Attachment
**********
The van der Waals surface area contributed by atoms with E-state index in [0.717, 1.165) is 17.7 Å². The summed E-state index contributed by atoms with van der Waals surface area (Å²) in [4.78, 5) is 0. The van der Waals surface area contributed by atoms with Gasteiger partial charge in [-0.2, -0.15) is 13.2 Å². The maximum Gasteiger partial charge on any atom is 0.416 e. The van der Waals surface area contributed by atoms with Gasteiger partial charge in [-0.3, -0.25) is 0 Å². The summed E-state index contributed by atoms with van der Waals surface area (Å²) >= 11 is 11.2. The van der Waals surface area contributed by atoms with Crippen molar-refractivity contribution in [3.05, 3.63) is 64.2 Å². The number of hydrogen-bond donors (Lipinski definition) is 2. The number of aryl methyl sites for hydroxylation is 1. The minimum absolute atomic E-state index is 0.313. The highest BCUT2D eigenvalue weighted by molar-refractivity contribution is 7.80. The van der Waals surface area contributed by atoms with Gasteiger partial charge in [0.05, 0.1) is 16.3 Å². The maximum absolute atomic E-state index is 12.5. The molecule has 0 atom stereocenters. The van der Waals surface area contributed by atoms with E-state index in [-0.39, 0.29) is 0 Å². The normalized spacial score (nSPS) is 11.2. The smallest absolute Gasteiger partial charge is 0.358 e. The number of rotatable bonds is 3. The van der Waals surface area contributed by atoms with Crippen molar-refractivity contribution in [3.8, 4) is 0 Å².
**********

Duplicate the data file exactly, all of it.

The van der Waals surface area contributed by atoms with E-state index in [0.717, 1.165) is 17.7 Å². The summed E-state index contributed by atoms with van der Waals surface area (Å²) in [4.78, 5) is 0. The van der Waals surface area contributed by atoms with Gasteiger partial charge in [-0.2, -0.15) is 13.2 Å². The maximum Gasteiger partial charge on any atom is 0.416 e. The van der Waals surface area contributed by atoms with Gasteiger partial charge in [-0.3, -0.25) is 0 Å². The summed E-state index contributed by atoms with van der Waals surface area (Å²) >= 11 is 11.2. The van der Waals surface area contributed by atoms with Crippen molar-refractivity contribution in [3.05, 3.63) is 64.2 Å². The number of hydrogen-bond donors (Lipinski definition) is 2. The number of aryl methyl sites for hydroxylation is 1. The minimum absolute atomic E-state index is 0.313. The highest BCUT2D eigenvalue weighted by molar-refractivity contribution is 7.80. The van der Waals surface area contributed by atoms with Gasteiger partial charge in [0.05, 0.1) is 16.3 Å². The maximum absolute atomic E-state index is 12.5. The molecule has 0 atom stereocenters. The van der Waals surface area contributed by atoms with E-state index in [-0.39, 0.29) is 0 Å². The normalized spacial score (nSPS) is 11.2. The smallest absolute Gasteiger partial charge is 0.358 e. The number of rotatable bonds is 3. The van der Waals surface area contributed by atoms with Crippen molar-refractivity contribution in [3.8, 4) is 0 Å².